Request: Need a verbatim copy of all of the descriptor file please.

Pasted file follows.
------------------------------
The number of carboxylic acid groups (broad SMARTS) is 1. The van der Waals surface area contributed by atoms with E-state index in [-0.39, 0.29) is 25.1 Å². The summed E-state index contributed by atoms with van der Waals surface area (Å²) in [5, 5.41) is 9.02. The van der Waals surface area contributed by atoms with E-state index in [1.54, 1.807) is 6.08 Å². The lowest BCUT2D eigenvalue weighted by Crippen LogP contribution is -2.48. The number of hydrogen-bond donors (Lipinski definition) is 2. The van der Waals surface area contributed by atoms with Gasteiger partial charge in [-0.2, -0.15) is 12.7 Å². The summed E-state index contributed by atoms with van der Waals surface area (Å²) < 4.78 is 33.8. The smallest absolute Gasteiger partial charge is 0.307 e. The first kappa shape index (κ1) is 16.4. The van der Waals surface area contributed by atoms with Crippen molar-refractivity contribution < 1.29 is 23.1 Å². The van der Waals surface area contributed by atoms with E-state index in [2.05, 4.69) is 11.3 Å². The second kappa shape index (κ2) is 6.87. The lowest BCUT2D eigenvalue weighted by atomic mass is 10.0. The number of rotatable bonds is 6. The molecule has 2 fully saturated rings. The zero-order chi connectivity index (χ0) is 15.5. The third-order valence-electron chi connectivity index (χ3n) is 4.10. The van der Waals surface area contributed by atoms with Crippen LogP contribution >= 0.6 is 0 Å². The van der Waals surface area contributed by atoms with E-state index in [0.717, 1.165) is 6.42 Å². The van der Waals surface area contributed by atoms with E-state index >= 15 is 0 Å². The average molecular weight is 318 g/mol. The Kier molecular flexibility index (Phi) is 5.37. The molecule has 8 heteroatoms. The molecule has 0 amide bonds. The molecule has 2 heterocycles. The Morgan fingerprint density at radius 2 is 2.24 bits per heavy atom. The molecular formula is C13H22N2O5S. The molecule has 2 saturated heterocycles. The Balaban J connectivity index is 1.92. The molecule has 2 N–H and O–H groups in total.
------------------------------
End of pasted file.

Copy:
The number of carboxylic acid groups (broad SMARTS) is 1. The van der Waals surface area contributed by atoms with E-state index in [-0.39, 0.29) is 25.1 Å². The summed E-state index contributed by atoms with van der Waals surface area (Å²) in [5, 5.41) is 9.02. The van der Waals surface area contributed by atoms with E-state index in [1.54, 1.807) is 6.08 Å². The lowest BCUT2D eigenvalue weighted by Crippen LogP contribution is -2.48. The number of hydrogen-bond donors (Lipinski definition) is 2. The van der Waals surface area contributed by atoms with Gasteiger partial charge in [-0.2, -0.15) is 12.7 Å². The summed E-state index contributed by atoms with van der Waals surface area (Å²) < 4.78 is 33.8. The smallest absolute Gasteiger partial charge is 0.307 e. The first kappa shape index (κ1) is 16.4. The van der Waals surface area contributed by atoms with Crippen molar-refractivity contribution < 1.29 is 23.1 Å². The van der Waals surface area contributed by atoms with E-state index in [2.05, 4.69) is 11.3 Å². The second kappa shape index (κ2) is 6.87. The lowest BCUT2D eigenvalue weighted by atomic mass is 10.0. The number of rotatable bonds is 6. The molecule has 2 fully saturated rings. The zero-order chi connectivity index (χ0) is 15.5. The third-order valence-electron chi connectivity index (χ3n) is 4.10. The van der Waals surface area contributed by atoms with Crippen LogP contribution >= 0.6 is 0 Å². The van der Waals surface area contributed by atoms with E-state index in [0.717, 1.165) is 6.42 Å². The van der Waals surface area contributed by atoms with E-state index >= 15 is 0 Å². The average molecular weight is 318 g/mol. The Kier molecular flexibility index (Phi) is 5.37. The molecule has 8 heteroatoms. The molecule has 0 amide bonds. The molecule has 2 heterocycles. The Morgan fingerprint density at radius 2 is 2.24 bits per heavy atom. The molecular formula is C13H22N2O5S. The molecule has 2 saturated heterocycles. The Balaban J connectivity index is 1.92. The molecule has 2 N–H and O–H groups in total.